Origin of sex revisited

Mauro Santos, Elias Zintzaras, Eörs Szathmáry

Research output: Contribution to journalArticle

18 Citations (Scopus)


Why did sex ever arise in the first place? Why it does not disappear in view of the greater efficiency of asexuals? These are clearly two different questions, and we suggest here that the solution for the origin of sex does not necessarily come from theoretical considerations based on currently existing genetic systems. Thus, while we agree with a number of authors in that the emergence of sex (understood as the exchange of genetic material between genomes) is deeply rooted in the origin of life and happened during the very early stages in the transition from individual genes ('replicators') to bacteria-like cells ('reproducers'), we challenge the idea that recombinational repair was the major selective force for the emergence of sex. Taking the stochastic corrector model as a starting point, we provide arguments that question the putative costs of redundancy in primitive protocells. In addition, if genes that cause intragenomic conflict (i.e., parasites) are taken into account, it is certainly wrong to suggest that cellular fusion would be beneficial at the population level (although this strong claim needs some qualifications). However, when a continuous input of deleterious mutations that impair the fitness of the protocell as a whole is considered in the model (in the realistic range in which stable mutant distributions of quasi-species within compartments are established), there are circumstances when sex could be beneficial as a side effect of the dynamic equilibrium between cellular fusion-mutation-selection. The scenario we have explored numerically is fully consistent with the idea that the universal ancestor was not a discrete entity but an ensemble of proto-organisms that exchanged much genetic information.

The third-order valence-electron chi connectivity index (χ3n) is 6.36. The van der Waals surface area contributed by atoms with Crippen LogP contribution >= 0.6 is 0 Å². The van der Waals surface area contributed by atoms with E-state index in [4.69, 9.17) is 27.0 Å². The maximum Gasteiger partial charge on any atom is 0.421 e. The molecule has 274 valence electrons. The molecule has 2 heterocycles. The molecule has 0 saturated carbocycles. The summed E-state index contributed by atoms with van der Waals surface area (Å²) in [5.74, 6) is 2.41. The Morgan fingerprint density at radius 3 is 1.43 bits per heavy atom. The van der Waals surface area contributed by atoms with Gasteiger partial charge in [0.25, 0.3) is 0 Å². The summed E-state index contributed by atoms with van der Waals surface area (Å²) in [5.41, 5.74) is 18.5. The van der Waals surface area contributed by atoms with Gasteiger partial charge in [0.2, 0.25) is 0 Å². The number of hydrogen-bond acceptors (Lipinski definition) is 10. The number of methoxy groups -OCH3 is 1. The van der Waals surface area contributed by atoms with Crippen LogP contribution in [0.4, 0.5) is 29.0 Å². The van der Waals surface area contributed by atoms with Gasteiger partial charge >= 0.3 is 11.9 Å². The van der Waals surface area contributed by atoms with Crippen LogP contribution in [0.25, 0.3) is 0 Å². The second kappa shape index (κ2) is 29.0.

Original languageEnglish
Pages (from-to)405-432
Number of pages28
JournalOrigins of Life and Evolution of the Biosphere
Issue number4-5
Publication statusPublished - Oct 1 2003


  • Competition
  • Cooperation
  • Deleterious mutations
  • Genomic conflict
  • Origin of sex
  • Parasites
  • Selfish replicators
  • Stochastic corrector model

ASJC Scopus subject areas

  • Ecology, Evolution, Behavior and Systematics
  • Space and Planetary Science

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